Next Wave Furniture Innovation

Furniture innovation goes beyond furniture

Industry-shaping innovation does not happen very often. It requires many different components to come together at just the right time. New technologies, supply chain advancements, manufacturing capabilities, and user preferences all play a significant role. Some competitors will move forward proactively, while others will struggle to merely survive. The contract furniture industry has several indicators suggesting the industry is tipping towards a new wave of innovation – beyond products.

The contract furniture category is mature. Product parody is a sign of market maturity, something we’ve observed and is reflected in our A&D research. Despite recent gains, many expect the industry to have a lower CAGR over the next few years. Competitors will have an increased need to find “blue oceans” (new opportunities). Some companies have already begun exploring.

Unlike internal industry growth, the percentage of sales per channel is shifting dramatically with the biggest increase being online. This is no surprise, but it is important to understand the trend as opening new opportunities for growth. More consumers are buying online, not just from their laptops or tablets at home, but on the go, from their phones, and between tasks. Most B2B companies like to think of their offer being too complex for this kind of purchasing, but this is increasingly not the case.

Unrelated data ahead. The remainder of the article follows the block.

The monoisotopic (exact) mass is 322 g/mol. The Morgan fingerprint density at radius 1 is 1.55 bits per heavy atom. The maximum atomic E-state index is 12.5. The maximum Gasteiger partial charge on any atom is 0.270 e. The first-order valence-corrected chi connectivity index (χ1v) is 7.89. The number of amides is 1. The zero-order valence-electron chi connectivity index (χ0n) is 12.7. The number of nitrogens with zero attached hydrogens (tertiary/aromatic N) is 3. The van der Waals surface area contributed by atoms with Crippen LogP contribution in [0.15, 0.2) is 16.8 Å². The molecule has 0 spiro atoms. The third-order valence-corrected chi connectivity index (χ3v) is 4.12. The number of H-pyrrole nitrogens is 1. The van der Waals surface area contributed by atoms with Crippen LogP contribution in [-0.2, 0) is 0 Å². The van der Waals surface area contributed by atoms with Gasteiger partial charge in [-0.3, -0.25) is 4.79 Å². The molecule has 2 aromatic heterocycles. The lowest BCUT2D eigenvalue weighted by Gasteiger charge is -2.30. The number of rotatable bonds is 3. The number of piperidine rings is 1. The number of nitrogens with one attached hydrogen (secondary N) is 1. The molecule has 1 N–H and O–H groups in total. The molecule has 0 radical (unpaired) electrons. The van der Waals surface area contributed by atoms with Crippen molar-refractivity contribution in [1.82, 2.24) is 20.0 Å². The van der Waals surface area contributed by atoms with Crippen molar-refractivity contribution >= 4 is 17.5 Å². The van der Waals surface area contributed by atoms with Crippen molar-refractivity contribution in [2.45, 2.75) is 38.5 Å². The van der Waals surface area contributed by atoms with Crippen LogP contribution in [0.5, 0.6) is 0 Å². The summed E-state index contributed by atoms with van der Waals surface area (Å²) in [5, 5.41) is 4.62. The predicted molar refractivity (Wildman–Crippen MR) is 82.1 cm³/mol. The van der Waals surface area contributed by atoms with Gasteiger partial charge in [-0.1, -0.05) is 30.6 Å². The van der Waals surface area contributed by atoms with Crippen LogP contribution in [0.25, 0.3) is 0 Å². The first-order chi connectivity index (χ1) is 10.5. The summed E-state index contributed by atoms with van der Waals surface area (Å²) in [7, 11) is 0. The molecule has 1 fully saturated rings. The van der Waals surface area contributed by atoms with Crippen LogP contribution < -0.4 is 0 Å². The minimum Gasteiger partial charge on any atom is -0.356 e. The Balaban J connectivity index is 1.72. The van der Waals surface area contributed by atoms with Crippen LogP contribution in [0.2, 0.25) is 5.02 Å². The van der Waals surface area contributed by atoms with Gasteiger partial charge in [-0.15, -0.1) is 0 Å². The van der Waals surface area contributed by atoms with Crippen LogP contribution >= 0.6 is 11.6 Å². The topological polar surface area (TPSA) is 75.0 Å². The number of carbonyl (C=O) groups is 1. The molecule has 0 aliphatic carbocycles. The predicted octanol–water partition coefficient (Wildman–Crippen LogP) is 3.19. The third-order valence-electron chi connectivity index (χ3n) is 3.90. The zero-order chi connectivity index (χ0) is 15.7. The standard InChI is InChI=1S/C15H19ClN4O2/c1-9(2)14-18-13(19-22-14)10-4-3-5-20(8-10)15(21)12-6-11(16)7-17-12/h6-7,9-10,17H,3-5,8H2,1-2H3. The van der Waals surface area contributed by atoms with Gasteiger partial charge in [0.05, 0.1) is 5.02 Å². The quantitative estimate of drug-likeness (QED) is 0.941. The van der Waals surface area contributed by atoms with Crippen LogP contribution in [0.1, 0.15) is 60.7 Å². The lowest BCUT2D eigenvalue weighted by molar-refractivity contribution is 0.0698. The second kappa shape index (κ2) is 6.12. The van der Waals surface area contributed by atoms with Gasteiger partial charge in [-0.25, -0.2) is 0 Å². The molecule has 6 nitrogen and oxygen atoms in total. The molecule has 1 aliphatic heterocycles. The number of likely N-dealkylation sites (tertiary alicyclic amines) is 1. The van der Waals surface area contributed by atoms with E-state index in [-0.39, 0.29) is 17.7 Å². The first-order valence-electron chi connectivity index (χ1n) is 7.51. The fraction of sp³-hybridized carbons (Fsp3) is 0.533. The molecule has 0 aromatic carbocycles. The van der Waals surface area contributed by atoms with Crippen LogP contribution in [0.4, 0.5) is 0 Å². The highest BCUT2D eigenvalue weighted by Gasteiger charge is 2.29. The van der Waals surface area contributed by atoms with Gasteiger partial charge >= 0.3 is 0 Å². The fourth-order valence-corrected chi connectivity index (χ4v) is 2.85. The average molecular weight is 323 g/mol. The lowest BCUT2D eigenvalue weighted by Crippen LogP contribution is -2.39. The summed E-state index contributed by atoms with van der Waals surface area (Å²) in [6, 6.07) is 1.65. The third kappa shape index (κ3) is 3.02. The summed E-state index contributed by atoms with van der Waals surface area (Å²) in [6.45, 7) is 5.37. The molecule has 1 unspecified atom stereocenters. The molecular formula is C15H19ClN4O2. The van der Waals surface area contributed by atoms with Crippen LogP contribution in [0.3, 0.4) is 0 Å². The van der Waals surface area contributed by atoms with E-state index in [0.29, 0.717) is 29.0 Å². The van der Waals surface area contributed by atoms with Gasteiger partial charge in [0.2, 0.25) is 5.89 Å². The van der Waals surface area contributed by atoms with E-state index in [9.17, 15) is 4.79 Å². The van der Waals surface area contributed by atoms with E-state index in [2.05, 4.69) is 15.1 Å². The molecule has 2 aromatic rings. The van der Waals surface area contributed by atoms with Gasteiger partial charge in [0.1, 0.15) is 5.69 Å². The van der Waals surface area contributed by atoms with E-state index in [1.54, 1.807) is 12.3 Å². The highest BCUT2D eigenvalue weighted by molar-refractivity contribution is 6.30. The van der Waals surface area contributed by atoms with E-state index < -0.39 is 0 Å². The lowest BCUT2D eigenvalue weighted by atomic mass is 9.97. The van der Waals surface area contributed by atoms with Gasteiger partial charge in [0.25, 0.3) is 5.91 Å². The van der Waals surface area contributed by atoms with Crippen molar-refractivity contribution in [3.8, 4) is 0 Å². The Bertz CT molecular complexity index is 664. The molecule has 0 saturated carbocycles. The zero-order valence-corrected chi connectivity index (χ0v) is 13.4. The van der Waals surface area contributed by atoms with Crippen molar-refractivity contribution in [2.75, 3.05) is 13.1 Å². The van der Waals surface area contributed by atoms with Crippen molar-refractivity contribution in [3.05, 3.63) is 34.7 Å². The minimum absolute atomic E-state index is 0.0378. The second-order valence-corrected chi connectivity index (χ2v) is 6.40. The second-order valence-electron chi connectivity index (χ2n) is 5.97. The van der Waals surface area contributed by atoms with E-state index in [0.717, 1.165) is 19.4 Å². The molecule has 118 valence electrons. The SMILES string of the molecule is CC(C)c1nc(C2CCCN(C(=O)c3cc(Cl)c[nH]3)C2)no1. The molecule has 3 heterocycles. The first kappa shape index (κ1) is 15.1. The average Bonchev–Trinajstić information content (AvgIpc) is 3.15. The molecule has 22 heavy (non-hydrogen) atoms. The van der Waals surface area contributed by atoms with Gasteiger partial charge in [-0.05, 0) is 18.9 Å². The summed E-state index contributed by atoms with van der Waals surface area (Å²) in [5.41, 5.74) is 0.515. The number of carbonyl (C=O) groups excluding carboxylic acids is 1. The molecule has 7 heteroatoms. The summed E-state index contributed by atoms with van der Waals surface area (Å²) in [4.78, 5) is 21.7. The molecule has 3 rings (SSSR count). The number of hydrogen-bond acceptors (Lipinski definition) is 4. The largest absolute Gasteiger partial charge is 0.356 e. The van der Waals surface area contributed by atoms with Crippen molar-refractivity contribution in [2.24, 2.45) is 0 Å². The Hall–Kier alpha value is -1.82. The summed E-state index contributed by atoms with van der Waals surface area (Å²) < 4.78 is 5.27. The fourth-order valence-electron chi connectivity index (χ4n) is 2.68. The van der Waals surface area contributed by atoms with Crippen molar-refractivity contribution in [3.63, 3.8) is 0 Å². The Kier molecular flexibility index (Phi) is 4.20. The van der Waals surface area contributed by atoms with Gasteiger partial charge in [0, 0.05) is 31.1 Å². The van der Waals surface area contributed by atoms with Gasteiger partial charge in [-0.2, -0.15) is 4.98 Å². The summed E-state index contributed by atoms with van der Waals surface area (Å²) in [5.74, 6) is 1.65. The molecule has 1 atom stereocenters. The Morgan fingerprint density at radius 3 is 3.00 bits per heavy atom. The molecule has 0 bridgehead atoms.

We like to assign new technology adoption to a younger demographic, but this is not the whole story. It’s true that millennials took the reins as the largest percentage of the workforce in 2016, and that Generation Z are now starting their careers. However, according to Pew Research Center, 85% of Gen X and 67% of Boomers own smartphones. This trend extends to the Silent Generation, 30% of which own a smartphone and 23% are actively engaged with social media.

Emerging tech is wildly imperfect, but is becoming more ubiquitous and easier for everyone.

Emerging tech is wildly imperfect, but is becoming more ubiquitous and easier for everyone. Even a complex buying process is not immune to these changes. People are increasingly comfortable with making mobile purchases, creating a tremendous opportunity for furniture makers. This opportunity is about experiences, not products.

In her book, “Different,” author Youngme Moon warns of placing too much emphasis on benchmarking and the language of direct competitors because it results in inadvertently reflecting your competition (“red oceans”), instead of seeking new spaces for growth. With this in mind, it is healthy to look outside the category for new benchmarks of customer experience. Here are three trends worth considering.


Subscriptions are not new, but they have been reinvented in the digital age. While unimaginable in the golden age of newspapers, customers are signing up for subscription services today which previously looked like clear product sales from toothbrushes to cars. From a business model perspective, subscriptions can deliver more predictable revenue. It also creates the need for an ever-more customer-centric experience, which in turn creates stickier, more engaging customer relationships, and a wider moat between them and competitors. The paradigm has shifted from caveat emptor (let the buyer beware) to caveat venditor (let the seller beware).